Journalists sacrifice all for the common good, support them



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The most frightening thing about press freedom today is not that journalists are under threat of persecution and even death; it’s that the public might lose sense of why it is important to have a free press, in the first place.

The feedback I get on social media in the main suggests that Kenyans, especially young people, don’t have a clear concept of what the media do and the sacrifices it entails to be an honourable and effective journalist.

As we speak, many journalists have lost their lives, others are in prison, while others live in terror because of the work they do on behalf of their country.

Memories are still fresh about the horrific killing of Saudi journalist Jamal Khashoggi, said to have been killed and dismembered in the Saudi Arabian consulate in the Turkish city of Istanbul.

Khashoggi, a columnist for the Washington Post, was critical of the Saudi government, which is not very tolerant of views other than the most obsequious flattery.

Our colleague, Azory Gwanda from Tanzania, disappeared without trace in 2017. Gwanda was an investigative reporter and we live in hope that he will be found alive and well.

The job of journalists, as many millennials seem to believe, is not to eat bribes and report uncritically everything that politicians say.

Here is the truth: In a democracy, all power belongs to the people. But because everyone cannot be in government and there are many things that need to be done for the good of society — such as doctoring, teaching, soldiering, farming and so on — the job of running the country is delegated to a few people who are supposed to act on behalf of and in the interest of the people and the larger good.

Leaders, like all rulers, will not do the right thing out of the goodness of their heart.

Somebody has to keep an eye on them and inform the people when they start acting funny.

So, journalists have the hard job of finding out the bad things that leaders do and informing the people so that the bad leaders can be sacked at the next election.

Journalists also find out the good things that good leaders do, commend them and assure them of employment at the next election.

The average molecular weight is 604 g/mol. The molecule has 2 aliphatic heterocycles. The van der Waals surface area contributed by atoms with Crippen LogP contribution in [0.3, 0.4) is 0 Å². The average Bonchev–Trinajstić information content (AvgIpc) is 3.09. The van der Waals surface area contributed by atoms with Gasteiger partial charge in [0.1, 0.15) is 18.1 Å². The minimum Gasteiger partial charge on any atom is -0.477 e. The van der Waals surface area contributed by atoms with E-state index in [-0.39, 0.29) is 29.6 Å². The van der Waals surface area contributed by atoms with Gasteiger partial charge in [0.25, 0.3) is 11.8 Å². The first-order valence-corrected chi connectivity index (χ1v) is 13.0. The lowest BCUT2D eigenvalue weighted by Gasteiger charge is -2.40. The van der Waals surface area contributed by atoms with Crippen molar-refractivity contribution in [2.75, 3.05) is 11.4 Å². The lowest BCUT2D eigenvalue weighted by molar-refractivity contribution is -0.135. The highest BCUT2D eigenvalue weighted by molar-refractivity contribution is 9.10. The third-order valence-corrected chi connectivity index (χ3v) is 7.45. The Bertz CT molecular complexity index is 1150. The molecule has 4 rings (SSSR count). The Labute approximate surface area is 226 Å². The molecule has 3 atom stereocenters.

That’s the boiled down version. But politicians, being crafty and selfish, do everything possible to remove the watchdog so that they can act in ways that are against the interests of the people.

Donald Trump, who demonises journalists in dramatic ways, whoever it is that killed Jamal Khashoggi and the bureaucrats who deny the free press advertising, are all in that game.

True, journalists too are not all angels. There are those who will enter into inappropriate relations with politicians and mislead the people.

Others may not have the skills, energy or discipline to do their job right. Whatever the case, democracy is rarely perfect. But that does not mean that we settle for anything less.

The government of Kenya is generally intolerant and seeks to control the media many times by arguing that journalists are irresponsible and a danger to the public interest.

The government will resort to tactics such as unjustified closure of TV stations and the withholding of advertising to bend the media to its will.

But even with all that, Kenya is among the top 100 best countries in which to practice journalism, way better than China, Cuba, Cameroon, Iran and Saudi Arabia, where there is virtually no room for an honest media.

It would be so easy to do much better with better understanding between the various actors.

I have known the terror of repression. On my first job at the Nairobi Law Monthly, whose editor had recently been released from detention-without-trial — in those days the President could send you to prison, for as long as he liked, without the inconvenience of taking you before a judge — I don’t know where we found the courage to take on the Moi regime the way we did.

But I believe it is because of the courage of journalists such as Gitobu Imanyara, Bedan Mbugua, Wahome Mutahi, Pius Nyamora and many others, that we are now ranked number 100 out of 180 countries as a country with press freedom, ahead of Brazil, Mexico, Russia and even India.

As editor of The Standard in 2003, I also came to understand what it is to be targeted after Narc swept into our offices, arrested our Chief Executive Officer Tom Mshindi and other worthies over some story or other.

On another occasion, Kamau Ngotho, ever the cheeky investigative reporter, dug up some dirt on some powerful figure and there was an attempt to charge him with criminal libel.

It took a whole conspiracy, involving then Director of Public Prosecutions Philip Murgor, human rights activist Maina Kiai and many others to keep Kamau free.

We surrendered him to a magistrate at the High Court covertly and sought pre-emptive bail, and Mr Murgor, the Lord bless his heart, killed the case arguing that the Attorney-General, at that time Mr Amos Wako, who was always travelling, had no wish to enforce the criminal libel statute and that libel was a civil matter which ought to be canvassed as such.

Press freedom, like all freedoms, is of course, not given on a platter, it must be won in a conflict with those who wish to take away.

And as we celebrate World Press Freedom Day, my hope is that Kenyans see the value of a free press and support our journalists.


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